Human ecology is the study of the reciprocal inter-actions of humans with their environment. Key aspects of human ecology are demographics, resource use, environmental influences on health and society, and environmental impacts of human activities. All of these subjects are intimately linked, because increasing populations of humans require more resources, the exploitation and use of which cause increasing environmental damages. However, certain patterns of use and abuse of resources and environmental quality are clearly more destructive than others. An important goal of human ecology is to discover the causes of pathological interactions between humans and the environment that sustains them and all other species. Once this destructive syndrome is clearly understood, it will be possible to design better pathways towards the development of sustainable human societies.
Human demographics is the study of changes in human populations, and the factors that cause those changes to occur. The central focus of this important topic is the remarkable increase that has occurred in the size of the human population during the past several millennia, but especially during the past several centuries. The population of humans exceeded six billion in 1999; this is probably more individuals than any other species of large animal has ever been able to maintain. The growth of the human population has been made possible by technological and cultural innovations that have allowed a more efficient exploitation of environmental resources, along with advances in medicine and sanitation that have reduced death rates associated with epidemic diseases.
Humans and their societies have an absolute dependence on environmental resources to provide energy, food, and materials. Some resources, such as metals and fossil fuels, can only be mined because they are present in a finite supply that is diminished as they are used. Other resources, such as forests, hunted animals, agricultural soil capability, and clean air and water, are potentially renewable, and if sensibly used they could support sustainable economies and societies over the longer term. However, humans commonly overexploit potentially renewable natural resources, that is, they are mined as if they were nonrenewable resources. This common syndrome of resource degradation is one of the most important aspects of the environmental crisis, and it is a formidable obstacle to the achievement of a sustainable human economy.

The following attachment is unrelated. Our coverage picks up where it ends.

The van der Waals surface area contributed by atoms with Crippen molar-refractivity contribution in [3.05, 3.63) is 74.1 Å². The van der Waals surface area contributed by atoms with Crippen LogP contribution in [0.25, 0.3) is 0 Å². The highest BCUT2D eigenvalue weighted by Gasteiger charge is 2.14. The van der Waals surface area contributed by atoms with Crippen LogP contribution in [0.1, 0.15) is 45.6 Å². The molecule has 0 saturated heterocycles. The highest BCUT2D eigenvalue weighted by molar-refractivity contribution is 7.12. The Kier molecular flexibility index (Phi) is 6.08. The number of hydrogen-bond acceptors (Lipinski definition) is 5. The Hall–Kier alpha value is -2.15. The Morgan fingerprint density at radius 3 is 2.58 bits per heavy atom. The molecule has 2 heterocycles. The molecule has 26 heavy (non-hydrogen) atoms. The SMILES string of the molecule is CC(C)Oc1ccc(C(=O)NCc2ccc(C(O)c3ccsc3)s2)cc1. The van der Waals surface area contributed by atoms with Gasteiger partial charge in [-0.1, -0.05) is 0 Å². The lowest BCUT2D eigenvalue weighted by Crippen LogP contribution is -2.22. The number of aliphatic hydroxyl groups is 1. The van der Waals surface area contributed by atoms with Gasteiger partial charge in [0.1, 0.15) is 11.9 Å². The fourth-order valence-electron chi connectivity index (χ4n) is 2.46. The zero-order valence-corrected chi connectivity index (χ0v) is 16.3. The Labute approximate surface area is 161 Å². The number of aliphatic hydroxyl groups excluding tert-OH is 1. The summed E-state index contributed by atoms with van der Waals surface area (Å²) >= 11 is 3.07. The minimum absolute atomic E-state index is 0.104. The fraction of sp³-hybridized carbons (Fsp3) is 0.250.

An important activity of human ecologists is to discover the reasons for this habitual overexploitation, so that potentially renewable resources could be utilized in more sensible ways. Mostly, it appears that resource degradation is caused by the desires of individuals, corporations, and societies to gain shorter-term profits and wealth, even if this occurs at the expense of longer-term, sometimes irreversible damage caused to resources and environmental quality. The problem is complicated by the nature of ownership of certain resources, in particular common-property resources from which self-interested individuals or companies can reap short-term profit through overexploitation, while the costs of the resulting damage to the resource and environmental quality are borne by society at large.
Human ecologists are also concerned with other environmental effects of human activities, such as pollution, extinction of species, losses of natural ecosystems, and other important problems. These damages are critical because they indirectly affect the availability of resources to humans, while degrading the quality of life in various other ways. Just as important is the damage caused to other species and ecological values, which have intrinsic (or existence) value regardless of any perceived value that they may have to humans.
Human ecologists are attempting to understand the various linkages between humans and the ecosystems that sustain them. This is being done in order to understand the causes of damage caused by human activities to the environment and resources, and to find ways to mitigate or prevent this degradation before the scale and intensity of the environmental crisis becomes truly catastrophic.
Bates, D.G. Human Adaptive Strategies: Ecology, Culture, and Politics. Allyn and Bacon, 1997.
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